When it comes to my blog, the bounce rate sucks or at least that’s what Google Analytics tells me.
At best it’s around 60% and at its worst it can be as high as 80% but is that something to be concerned about?
For those of you who are unfamiliar with the term, bounce rate is a measure of the number of visitors who visited a page on your site and left the site without visiting any other pages.
Sté Kerwer wrote an in-depth article on the subject at Dukeo – Bounce Rate: Everything You Need to Know.
I can’t help thinking about how I read blog posts though and how that might affect the statistics.
How I Read Blog Posts
If you’re like me, you generally catch up with what’s going on in the blogging world using your trusty RSS reader or you might get an email update.
Either way, I look for what I want to read, go there, comment, share and then usually leave. That’s where some of the problems may lie though.
If most of the people who read my blog do the same thing and don’t visit any other page on my blog then that contributes to the bounce rate.
I’m doing the same on those people’s blogs too and not helping their rate either.
The question is am I actually concerned about this? The answer is yes and no.
Blog Internal Linking
Obviously I’d like the bounce rate to be lower.
My blog currently has less than 100 posts and I didn’t think that would allow a detailed internal linking structure.
Up until now I’ve not given too much thought to it. In order to improve that, I will be actively reviewing each post category and putting one together.
How am I going to do that? Using an excel spreadsheet to work how best I can link posts by category.
It will be a constantly updated spreadsheet with each new post. I’ll let you know how I do that in a future post.
Adjusted Bounce Rate
The Google Analytics blog discussed something they called Adjusted Bounce Rate back in July 2012.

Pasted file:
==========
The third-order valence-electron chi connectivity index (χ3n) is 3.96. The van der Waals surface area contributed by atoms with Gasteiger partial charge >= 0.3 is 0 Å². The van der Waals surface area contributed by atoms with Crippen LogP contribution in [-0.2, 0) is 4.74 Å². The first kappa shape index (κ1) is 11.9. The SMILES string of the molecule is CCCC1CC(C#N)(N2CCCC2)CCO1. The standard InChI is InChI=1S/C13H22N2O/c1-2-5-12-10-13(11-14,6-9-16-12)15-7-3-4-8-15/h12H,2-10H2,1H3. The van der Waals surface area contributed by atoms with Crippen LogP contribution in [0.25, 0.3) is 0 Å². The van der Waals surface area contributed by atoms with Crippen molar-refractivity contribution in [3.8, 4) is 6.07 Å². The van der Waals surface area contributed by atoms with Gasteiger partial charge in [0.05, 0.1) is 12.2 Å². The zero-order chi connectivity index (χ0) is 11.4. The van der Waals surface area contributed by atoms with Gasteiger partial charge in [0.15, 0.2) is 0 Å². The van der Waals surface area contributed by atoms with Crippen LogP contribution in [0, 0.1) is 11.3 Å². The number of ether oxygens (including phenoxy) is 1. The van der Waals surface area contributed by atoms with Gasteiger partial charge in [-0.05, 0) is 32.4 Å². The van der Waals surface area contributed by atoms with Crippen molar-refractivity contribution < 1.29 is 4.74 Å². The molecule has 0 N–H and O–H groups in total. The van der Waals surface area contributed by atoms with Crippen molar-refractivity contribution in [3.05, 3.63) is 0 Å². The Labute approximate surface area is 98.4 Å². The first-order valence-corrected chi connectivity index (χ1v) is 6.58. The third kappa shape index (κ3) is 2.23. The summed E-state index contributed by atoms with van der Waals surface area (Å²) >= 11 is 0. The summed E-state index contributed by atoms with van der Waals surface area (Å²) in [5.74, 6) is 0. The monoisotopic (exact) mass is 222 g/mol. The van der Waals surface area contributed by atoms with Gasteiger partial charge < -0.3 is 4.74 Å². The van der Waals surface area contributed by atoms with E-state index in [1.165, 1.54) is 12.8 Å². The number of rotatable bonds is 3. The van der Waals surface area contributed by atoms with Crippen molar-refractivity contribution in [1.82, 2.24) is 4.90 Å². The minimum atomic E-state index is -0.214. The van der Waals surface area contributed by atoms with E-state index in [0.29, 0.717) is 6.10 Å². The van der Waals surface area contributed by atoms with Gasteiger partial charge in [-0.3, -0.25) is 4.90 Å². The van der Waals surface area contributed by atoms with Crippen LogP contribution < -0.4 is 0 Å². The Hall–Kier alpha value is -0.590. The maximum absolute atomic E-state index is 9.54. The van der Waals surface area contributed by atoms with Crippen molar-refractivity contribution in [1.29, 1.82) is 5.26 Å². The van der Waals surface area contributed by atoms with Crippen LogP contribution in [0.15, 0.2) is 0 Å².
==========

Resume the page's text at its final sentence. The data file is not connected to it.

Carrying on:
This is an alternative way to track your website’s visitors using Google Analytics based on the amount of time a user spends on your webpage.
You could set Google Analytics to only record anyone who spends less than two minutes on your website as a bounce.
It then doesn’t matter whether they click on another page or not, it’s all about the time they spend on your site.
Mike Fulcher discusses this further in his blog post – Run A Blog? Better Fix Your Bounce Rate.
He mentions an alternative to tracking bounces by the amount of time a user spends on your website.
Instead, he discusses using a scroll technique whereby Google Analytics is set up to only count a visitor as a bounce if they don’t scroll down a page of your site.
The idea behind this is that it shows some interaction with your page.
There’s also a really interesting blog post on the subject of bounce rates on Analytics Ninja – Google Analytics Bounce Rate (actually) Demystified that I’d like to bring to your attention.
Bounce Rate Versus Adjusted Bounce Rate
I’m considering switching to tracking using the adjusted method but I’m also in two minds about it.
The definition of bounce rate is after all to do with visitors looking at more than one page on your site.
If they don’t leave the page they landed on then technically that’s a bounce.
Before I do anything though I’m going to do some serious testing with internal linking.
Over To You
Are you happy with your bounce rate? Have you switched to the adjusted method? How do you keep on top of your internal linking structure?
Please let me know in the comment section below. I’d be really interested to hear what you think.
It’d be great if you would also please share this post on your favourite social media networks.
P.S. Don’t forget to grab your copy of my free eBook – 10 Practical Tips For Blogging Success.
Image courtesy of njaj / FreeDigitalPhotos.net
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